Tuning the exhaust - Sportbike Forum: Sportbike Motorcycle Forums
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post #1 of 18 (permalink) Old 04-18-2006, 05:17 PM Thread Starter
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Tuning the exhaust

I just received my Yoshimura TRS street slip on, and I check the Yoshimura website if the bike needs any adjustment or tune up, since it'll be exhaling differently now. They suggested, "it is important to at least adjust the pilot mixture screws and shim the needles 0.5-1.0mm..." for slip-ons. Now how exactly would I know it's tuned to meet the requirements of the exhaust, how would I measure the calibration ? I am trying not to get the bike to run too rich or too lean, in fact, I like the current state of lean flow. Thanks.
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post #2 of 18 (permalink) Old 04-20-2006, 07:52 AM
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That's why you pay seasoned carb tuners like me to work on your bike.

ANYBODY can install a jet kit etc... Very few can actually tune one optimally. You have to have a certain level of knowledge for how each fuel circuit flows into the next one & at what rpms throttle positions it occurs. Most of it comes from experience & even with a dyno to give you accurate A/F ratios it is still a time consuming & sometimes complicated process to do it correctly.
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post #3 of 18 (permalink) Old 04-20-2006, 08:23 AM
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Short hijack, sorry Z.

So if I get a Micron slip-on for my bike (I know there not great, but its the best one of the 4 made for my bike that I can afford) I need to get the fuel/air mix adjusted again?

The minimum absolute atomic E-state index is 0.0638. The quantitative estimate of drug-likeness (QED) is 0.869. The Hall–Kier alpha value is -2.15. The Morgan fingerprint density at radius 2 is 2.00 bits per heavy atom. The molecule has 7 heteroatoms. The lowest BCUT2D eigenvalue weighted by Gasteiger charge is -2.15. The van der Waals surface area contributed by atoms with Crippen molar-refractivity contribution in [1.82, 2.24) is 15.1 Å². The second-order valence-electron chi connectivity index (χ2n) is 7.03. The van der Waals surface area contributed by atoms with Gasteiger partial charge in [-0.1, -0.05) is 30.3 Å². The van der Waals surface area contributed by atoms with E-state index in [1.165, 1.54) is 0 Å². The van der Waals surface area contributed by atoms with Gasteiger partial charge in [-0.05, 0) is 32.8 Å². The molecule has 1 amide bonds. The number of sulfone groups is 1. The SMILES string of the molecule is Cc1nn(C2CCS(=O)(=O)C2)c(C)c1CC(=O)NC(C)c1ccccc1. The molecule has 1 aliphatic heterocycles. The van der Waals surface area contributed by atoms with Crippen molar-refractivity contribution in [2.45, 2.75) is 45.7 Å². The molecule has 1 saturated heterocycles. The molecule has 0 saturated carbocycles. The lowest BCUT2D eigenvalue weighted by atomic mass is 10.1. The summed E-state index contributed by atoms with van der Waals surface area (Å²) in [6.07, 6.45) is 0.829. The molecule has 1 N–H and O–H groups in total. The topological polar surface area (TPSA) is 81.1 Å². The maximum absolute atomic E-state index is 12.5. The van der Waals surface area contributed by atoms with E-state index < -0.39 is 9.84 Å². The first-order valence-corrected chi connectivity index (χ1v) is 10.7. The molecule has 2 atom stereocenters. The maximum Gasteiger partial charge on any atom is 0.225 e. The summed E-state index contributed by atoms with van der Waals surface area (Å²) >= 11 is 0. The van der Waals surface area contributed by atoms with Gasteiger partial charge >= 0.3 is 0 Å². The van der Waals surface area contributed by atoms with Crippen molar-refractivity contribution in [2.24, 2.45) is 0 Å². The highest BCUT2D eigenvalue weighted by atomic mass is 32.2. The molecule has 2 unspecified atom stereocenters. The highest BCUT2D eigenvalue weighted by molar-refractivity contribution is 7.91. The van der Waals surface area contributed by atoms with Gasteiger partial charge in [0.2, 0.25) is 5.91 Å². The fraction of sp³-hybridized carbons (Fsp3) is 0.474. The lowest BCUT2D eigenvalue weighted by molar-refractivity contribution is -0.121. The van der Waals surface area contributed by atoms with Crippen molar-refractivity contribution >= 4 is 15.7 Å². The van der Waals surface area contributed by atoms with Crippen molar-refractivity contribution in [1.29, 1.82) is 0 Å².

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post #4 of 18 (permalink) Old 04-20-2006, 08:53 AM
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Every bike regardless of whether it is carb'd or Fi & even with a stock exhaust needs the fueling altered to be optimal. Changing the exhaust only makes it that much worse & in more need of being corrected in almost all cases.
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post #5 of 18 (permalink) Old 04-20-2006, 09:17 AM
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Thanks for the info.

Sepias

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post #6 of 18 (permalink) Old 04-20-2006, 10:42 AM Thread Starter
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Quote:
Originally posted by Lord Duckhunter
That's why you pay seasoned carb tuners like me to work on your bike.

ANYBODY can install a jet kit etc... Very few can actually tune one optimally. You have to have a certain level of knowledge for how each fuel circuit flows into the next one & at what rpms throttle positions it occurs. Most of it comes from experience & even with a dyno to give you accurate A/F ratios it is still a time consuming & sometimes complicated process to do it correctly.
HAHA, sure, can you make a trip down south?